- Patient 1 was a 65 year old man who presented with severe pain, redness and swelling of his left thigh. He had a temperature of 37.5oC, a raised CRP and a creatine kinase (CK) of 2117 IU/L (normal range 40-320). He was diagnosed with cellulitis and started on Flucloxacillin. Because his CK was raised the orthopaedic surgeons were asked to review him for the possibility of necrotising fasciitis but they felt it wasn’t. He was continued on Flucloxacillin but showed little improvement...
- Patient 2 was a 57 year old man who had a temperature of 38oC, a raised CRP and was being treated for an intra-abdominal abscess following a bowel perforation. He had grown mixed bowel flora including Candida albicans from the pus sample taken during the operation. After a period of intravenous antibiotics the surgeons wanted to change him to oral antibiotics to finish his treatment...
- Patient 3 a 52 year old man presented with a temperature of 39oC, high CRP, hypotension and tachycardia. He had a severe headache and a rapidly spreading blanching rash that started on his chest and spread down his arms. He was very unwell and required inotropic support on the critical care unit. He was started on broad spectrum IV antibiotics and had extensive investigations including a lumbar puncture but all was normal...
The thing all 3 patients’ had in common was that they were taking Simvastatin. Simvastatin, originally derived from the fungus Aspergillus terreus, reduces the endogenous production of cholesterol and is used to prevent cardiovascular disease due to high cholesterol levels. The increasing use of statins in the population (13 per cent of the UK population is taking a statin) makes the potentially severe side-effects and serious drug interactions much more common. In fact the UK is the “statins capital” of Europe with the second highest prescribing levels in the Western world.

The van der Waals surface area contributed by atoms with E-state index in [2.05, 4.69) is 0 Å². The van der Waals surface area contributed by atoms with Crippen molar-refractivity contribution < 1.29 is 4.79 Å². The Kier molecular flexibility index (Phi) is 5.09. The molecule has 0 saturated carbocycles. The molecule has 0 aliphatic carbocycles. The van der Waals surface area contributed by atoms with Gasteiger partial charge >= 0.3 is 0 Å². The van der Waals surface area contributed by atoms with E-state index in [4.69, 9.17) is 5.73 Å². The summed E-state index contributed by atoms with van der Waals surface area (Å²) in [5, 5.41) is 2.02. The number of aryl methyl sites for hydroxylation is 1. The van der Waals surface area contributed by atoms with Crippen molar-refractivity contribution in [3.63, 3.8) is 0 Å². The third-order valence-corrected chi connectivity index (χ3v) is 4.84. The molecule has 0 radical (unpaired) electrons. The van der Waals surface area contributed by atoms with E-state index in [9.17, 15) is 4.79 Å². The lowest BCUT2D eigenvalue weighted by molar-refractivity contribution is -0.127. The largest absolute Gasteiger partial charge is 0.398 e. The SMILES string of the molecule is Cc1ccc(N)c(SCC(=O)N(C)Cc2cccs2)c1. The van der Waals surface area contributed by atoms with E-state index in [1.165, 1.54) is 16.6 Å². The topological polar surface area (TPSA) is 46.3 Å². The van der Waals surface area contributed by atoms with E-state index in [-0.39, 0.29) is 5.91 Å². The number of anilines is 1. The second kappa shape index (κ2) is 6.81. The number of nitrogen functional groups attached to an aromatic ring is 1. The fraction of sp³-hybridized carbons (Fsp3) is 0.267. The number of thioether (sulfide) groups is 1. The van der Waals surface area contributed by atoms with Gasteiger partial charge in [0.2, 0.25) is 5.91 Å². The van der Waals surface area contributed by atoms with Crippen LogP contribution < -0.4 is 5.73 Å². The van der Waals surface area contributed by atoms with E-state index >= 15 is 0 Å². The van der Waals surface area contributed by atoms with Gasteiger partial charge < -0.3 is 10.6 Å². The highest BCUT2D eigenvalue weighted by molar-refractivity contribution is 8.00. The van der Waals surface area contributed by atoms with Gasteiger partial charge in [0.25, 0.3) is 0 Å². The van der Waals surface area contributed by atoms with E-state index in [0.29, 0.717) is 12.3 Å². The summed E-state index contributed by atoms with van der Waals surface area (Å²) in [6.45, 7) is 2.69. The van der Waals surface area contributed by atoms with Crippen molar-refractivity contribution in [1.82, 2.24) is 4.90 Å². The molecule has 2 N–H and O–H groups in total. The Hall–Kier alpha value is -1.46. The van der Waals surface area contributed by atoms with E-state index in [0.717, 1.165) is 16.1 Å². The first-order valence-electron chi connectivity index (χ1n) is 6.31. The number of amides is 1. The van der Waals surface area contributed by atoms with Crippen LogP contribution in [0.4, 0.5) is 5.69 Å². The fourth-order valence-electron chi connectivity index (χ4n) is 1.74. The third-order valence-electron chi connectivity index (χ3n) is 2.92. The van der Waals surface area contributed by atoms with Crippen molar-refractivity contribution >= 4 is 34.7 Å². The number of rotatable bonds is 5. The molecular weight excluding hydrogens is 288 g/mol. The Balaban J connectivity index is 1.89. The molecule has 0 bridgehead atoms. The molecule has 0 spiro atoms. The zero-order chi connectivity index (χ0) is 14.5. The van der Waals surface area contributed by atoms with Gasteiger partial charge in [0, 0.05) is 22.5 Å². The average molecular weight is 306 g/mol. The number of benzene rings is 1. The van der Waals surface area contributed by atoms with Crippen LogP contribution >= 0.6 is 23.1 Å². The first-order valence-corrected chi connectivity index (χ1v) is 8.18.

Even with classic signs of infection, patient 1 did not in fact have an infection. He had a side-effect of his recently started Simvastatin; myopathy and myositis. All of his symptoms and signs were related to this drug. The Simvastatin was stopped and within 48 hours he made a full recovery. His antibiotics were stopped too with no reappearance of his symptoms. It is advisable that alternatives to statins are given to control the patient’s high cholesterol level.
The microbiologist advised there was no oral antibiotic available for patient 2. The only oral treatment of the C. albicans in his abdomen would be one of the azole antifungals e.g. Fluconazole. However the concurrent use of the azoles with Simvastatin increases the patient’s risk of developing myopathy and myositis and therefore azole antifungals and Simvastatin should never be used together. The most suitable action is to stop his Simvastatin whilst he is treated for his intra-abdominal abscess and then restart it again when he comes to the end of the course.